Among all the features on your face, your teeth make the most impression. They’re only revealed when you smile. They say a lot about what kind of person you are, whether you’re approachable, friendly and confident, and if you’re negligent of your oral health.
Good oral hygiene is crucial for having a healthy smile that makes a good impression, and this includes the food you eat. Here are the best and worst foods for your teeth.
Best Foods for Your Oral Health
Here’s a fun fact — tooth enamel is the hardest substance in your body. Although it’s only as thin as paper, it’s stronger than bones. That’s why this outer covering of the tooth plays an important role in dental health. Two minerals — calcium and phosphorus — are vital for reinforcing tooth enamel. Sources include dairy products and protein-loaded foods.
You might only think of your enamel when experiencing a sharp pain in your teeth while eating or drinking hot or cold beverages. Teeth sensitivity is a sign the enamel is worn out, and it’s just the beginning of other dental problems. Care for your teeth by observing proper hygiene and including the following foods in your diet.
1. Fiber-Rich Fruits and Vegetables
Fruits and vegetables — like spinach or beans — work as excellent teeth cleaners. Fibrous foods are typically bulky, so they require longer chewing, allowing the mouth to produce more saliva.
Saliva is essential in oral health due to its several functions. It washes away food particles in the mouth to prevent bacteria from building up. It also neutralizes the acid produced by these bacteria that harm the teeth. Lastly, saliva provides a protective thin coating as a buffer between bacteria and the teeth.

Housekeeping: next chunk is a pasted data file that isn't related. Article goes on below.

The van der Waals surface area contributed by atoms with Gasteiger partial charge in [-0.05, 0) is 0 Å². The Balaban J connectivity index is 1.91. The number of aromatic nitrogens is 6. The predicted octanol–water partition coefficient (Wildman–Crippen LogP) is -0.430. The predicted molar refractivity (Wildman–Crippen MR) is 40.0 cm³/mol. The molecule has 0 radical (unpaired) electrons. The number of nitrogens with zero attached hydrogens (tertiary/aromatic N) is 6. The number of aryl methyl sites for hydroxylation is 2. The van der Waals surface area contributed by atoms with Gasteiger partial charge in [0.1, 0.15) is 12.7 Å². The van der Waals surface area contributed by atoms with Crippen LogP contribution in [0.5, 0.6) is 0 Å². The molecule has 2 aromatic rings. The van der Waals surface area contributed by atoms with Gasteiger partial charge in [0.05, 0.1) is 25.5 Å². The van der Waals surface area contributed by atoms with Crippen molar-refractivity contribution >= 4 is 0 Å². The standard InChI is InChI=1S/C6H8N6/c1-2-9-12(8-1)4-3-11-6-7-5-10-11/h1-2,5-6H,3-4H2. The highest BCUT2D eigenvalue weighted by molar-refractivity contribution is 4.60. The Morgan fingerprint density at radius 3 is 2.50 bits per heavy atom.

Your mouth needs more of this natural lubricant. Eating highly fiber-rich veggies and fruits promotes salivation and performs an oral cleanup. These include pears, bananas, carrots, broccoli and chickpeas.
2. Protein-Packed Foods
Protein is essential for muscle growth, but it’s also important in oral health. It’s the building block for bone — including the teeth. Eating meat, eggs and poultry products will boost dental health.
A study suggests protein deficiencies may be associated with poor dental health, particularly in older adults who are malnourished. Mouth care is a significant segment of general well-being, so it makes sense that individuals who lack proper nourishment are at high risk for gum or tooth diseases.
Some examples of foods in this group to take care of your health are:
- Poultry, like duck, chicken and turkey
- Lean meats, like lamb, pork and beef
- Fish and seafood, like lobster, mussels, oysters and crab
- Dairy products, like yogurt and milk
- Seeds and nuts, like almonds, walnuts and pumpkin seeds
- Beans and legumes, like tofu, lentils and split peas
There are several ways to include protein in your meals and boost oral health.
3. Sugarless Chewing Gum
Sugarless gum works similarly to fiber foods. Chewing it increases saliva in your mouth, removes tiny food particles and washes acids to the stomach. What’s even more powerful is saliva can repair mild signs of enamel erosion.